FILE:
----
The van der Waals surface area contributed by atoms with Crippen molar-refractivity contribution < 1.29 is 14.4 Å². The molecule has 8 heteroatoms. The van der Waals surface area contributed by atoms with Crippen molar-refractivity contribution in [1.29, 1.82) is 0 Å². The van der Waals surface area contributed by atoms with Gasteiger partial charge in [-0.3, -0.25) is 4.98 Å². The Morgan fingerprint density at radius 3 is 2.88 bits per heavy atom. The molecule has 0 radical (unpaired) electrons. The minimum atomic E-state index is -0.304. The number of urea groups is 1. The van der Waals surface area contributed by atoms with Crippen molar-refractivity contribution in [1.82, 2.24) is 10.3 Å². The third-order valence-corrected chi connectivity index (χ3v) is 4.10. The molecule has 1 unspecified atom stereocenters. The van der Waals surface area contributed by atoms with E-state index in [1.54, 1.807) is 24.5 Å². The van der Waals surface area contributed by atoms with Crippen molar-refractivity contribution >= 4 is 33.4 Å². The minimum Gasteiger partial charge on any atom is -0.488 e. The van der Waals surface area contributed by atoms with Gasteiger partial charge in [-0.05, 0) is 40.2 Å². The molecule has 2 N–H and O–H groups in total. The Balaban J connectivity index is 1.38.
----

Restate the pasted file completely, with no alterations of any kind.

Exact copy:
The van der Waals surface area contributed by atoms with Crippen molar-refractivity contribution < 1.29 is 14.4 Å². The molecule has 8 heteroatoms. The van der Waals surface area contributed by atoms with Crippen molar-refractivity contribution in [1.29, 1.82) is 0 Å². The van der Waals surface area contributed by atoms with Gasteiger partial charge in [-0.3, -0.25) is 4.98 Å². The Morgan fingerprint density at radius 3 is 2.88 bits per heavy atom. The molecule has 0 radical (unpaired) electrons. The minimum atomic E-state index is -0.304. The number of urea groups is 1. The van der Waals surface area contributed by atoms with Crippen molar-refractivity contribution in [1.82, 2.24) is 10.3 Å². The third-order valence-corrected chi connectivity index (χ3v) is 4.10. The molecule has 1 unspecified atom stereocenters. The van der Waals surface area contributed by atoms with E-state index in [1.54, 1.807) is 24.5 Å². The van der Waals surface area contributed by atoms with Crippen molar-refractivity contribution >= 4 is 33.4 Å². The minimum Gasteiger partial charge on any atom is -0.488 e. The van der Waals surface area contributed by atoms with Gasteiger partial charge in [-0.05, 0) is 40.2 Å². The molecule has 2 N–H and O–H groups in total. The Balaban J connectivity index is 1.38.